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isometries

# isometries - 1 Math 1b Practical Isometries March 4 2009 We...

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1 Math 1b Practical Isometries March 4, 2009 We have explained that a linear transformation of R n to itself is an isometry when its matrix is an orthogonal matrix. [The converse is also true.] An example of an isometry is the reﬂection through a subspace U of R n . The reﬂection of x through U is defined as follows: if x = u + w with u U and w U , then the reﬂection reﬂ U ( x ) is simply u w . It follows that reﬂ U ( x ) = 2 proj U ( x ) x . The proofs of the following two theorems are short, but understanding and reading them will be diﬃcult. We will not do all details in class. Theorem 1. Every n by n orthogonal matrix Q is the product of at most n matrices of reflections through hyperplanes. Proof: Recall that a hyperplane H is an ( n 1)-dimensional subspace. We will use R H to denote the matrix [reﬂ H ] of the reﬂection through H . So R H is an orthogonal matrix and R 2 H = I . Let U = { x : Q x = x } be the eigenspace of Q corresponding to eigenvalue 1, i.e.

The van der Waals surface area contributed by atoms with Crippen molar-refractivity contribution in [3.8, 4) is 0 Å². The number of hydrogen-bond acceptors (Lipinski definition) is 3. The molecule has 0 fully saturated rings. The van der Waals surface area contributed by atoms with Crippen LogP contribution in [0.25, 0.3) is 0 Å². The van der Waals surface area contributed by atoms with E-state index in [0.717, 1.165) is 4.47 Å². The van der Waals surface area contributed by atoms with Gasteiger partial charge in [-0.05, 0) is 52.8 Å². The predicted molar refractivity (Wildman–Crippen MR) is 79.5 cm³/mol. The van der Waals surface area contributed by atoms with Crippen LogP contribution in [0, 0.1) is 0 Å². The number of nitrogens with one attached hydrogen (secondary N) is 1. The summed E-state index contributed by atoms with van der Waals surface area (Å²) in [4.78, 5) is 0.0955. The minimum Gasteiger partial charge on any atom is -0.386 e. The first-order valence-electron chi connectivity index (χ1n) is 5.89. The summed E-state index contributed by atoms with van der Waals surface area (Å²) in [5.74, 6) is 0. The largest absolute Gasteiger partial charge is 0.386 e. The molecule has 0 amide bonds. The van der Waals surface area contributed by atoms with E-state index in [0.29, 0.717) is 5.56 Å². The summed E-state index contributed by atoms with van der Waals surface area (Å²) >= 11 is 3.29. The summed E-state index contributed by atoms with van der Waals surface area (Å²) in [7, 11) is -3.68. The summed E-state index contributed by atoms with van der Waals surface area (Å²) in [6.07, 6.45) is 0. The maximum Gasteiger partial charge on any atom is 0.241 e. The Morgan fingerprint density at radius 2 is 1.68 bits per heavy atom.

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isometries - 1 Math 1b Practical Isometries March 4 2009 We...

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